- “Does it spark joy?”: Sorry to go Marie Kondo on you but for us, packing more stuff into a large back to check, having to arrive earlier to the airport to check it, and then waiting for it to be offloaded does not spark joy because we consider it a waste of time. We estimate you lose 30 minutes each time you check a bag, even with priority status. We would rather take the time to pack efficiently in a carry-on bag because it gives us flexibility and minimizes the burden of feeling weighed down; that sparks joy for us. It also gives us flexibility to make last minute flight changes that can end up saving our trips. Had we had a bag to check, we would have lost about 2 days of our Christmas in Hawaii trip this year and that would have been devastating.
Traveling with carry-on is not for everyone and in some cases, it is impossible. We realize the limitations it poses and do not judge anyone who checks bags (unless they are traveling with us of course!).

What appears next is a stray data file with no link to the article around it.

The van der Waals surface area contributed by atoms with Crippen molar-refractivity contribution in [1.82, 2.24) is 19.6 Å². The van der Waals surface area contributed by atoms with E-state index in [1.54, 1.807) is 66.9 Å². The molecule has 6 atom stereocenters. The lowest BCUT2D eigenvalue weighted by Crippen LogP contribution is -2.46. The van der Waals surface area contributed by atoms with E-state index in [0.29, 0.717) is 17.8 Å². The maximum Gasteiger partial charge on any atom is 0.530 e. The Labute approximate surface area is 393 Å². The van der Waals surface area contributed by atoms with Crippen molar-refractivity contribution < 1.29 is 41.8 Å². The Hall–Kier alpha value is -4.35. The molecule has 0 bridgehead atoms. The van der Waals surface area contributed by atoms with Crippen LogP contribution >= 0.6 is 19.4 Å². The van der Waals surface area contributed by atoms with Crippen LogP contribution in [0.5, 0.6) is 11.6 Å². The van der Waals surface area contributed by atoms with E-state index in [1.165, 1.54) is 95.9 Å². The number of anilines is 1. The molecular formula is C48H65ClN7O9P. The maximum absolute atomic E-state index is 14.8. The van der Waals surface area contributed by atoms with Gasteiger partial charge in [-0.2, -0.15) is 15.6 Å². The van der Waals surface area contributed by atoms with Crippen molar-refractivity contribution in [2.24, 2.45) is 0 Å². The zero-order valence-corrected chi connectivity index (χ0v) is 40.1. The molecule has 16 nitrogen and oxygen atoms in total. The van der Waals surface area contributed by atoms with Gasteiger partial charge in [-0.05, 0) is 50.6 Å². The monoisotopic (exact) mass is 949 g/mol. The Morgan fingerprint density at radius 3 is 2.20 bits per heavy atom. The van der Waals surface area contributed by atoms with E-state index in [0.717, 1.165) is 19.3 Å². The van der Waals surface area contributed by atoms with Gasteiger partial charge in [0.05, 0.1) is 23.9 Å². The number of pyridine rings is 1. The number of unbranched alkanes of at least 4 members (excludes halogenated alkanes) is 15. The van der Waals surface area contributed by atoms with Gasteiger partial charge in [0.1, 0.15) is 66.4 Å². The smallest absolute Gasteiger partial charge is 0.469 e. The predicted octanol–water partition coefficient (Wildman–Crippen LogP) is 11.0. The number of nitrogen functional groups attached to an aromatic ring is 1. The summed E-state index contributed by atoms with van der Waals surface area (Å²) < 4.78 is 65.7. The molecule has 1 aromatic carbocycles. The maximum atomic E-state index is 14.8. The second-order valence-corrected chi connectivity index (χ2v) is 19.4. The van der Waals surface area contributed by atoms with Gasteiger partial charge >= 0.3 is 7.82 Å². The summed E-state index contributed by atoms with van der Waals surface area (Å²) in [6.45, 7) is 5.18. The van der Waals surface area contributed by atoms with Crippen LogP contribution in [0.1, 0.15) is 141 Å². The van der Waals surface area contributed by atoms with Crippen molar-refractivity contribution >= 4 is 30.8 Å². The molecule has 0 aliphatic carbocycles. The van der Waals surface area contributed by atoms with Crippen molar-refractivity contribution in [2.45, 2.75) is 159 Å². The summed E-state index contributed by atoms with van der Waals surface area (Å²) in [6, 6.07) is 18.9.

- Medical Equipment: If you have a medical issue and need to travel with medications and equipment like a CPAP machine, it might be difficult to pack everything into a carry-on.
- Limited Mobility: If you have mobility issues, having to carry a backpack or wheel around a suitcase could be challenging, especially up and down stairs.
- Require Assistance: It is also bad etiquette to ask flight crew or other passengers to lift your bag for you and place it in the overhead bin; if you can’t lift it, don’t travel with it.
- Traveling with Children: Traveling with children poses even more challenges than checking a bag and probably why we do not know anyone who travels with children and does not check a bag.
Occasionally, we have made exceptions to the rule and checked a bag to bring liquids over 100 ml and tend to only do so when we are flying non-stop, with no connections.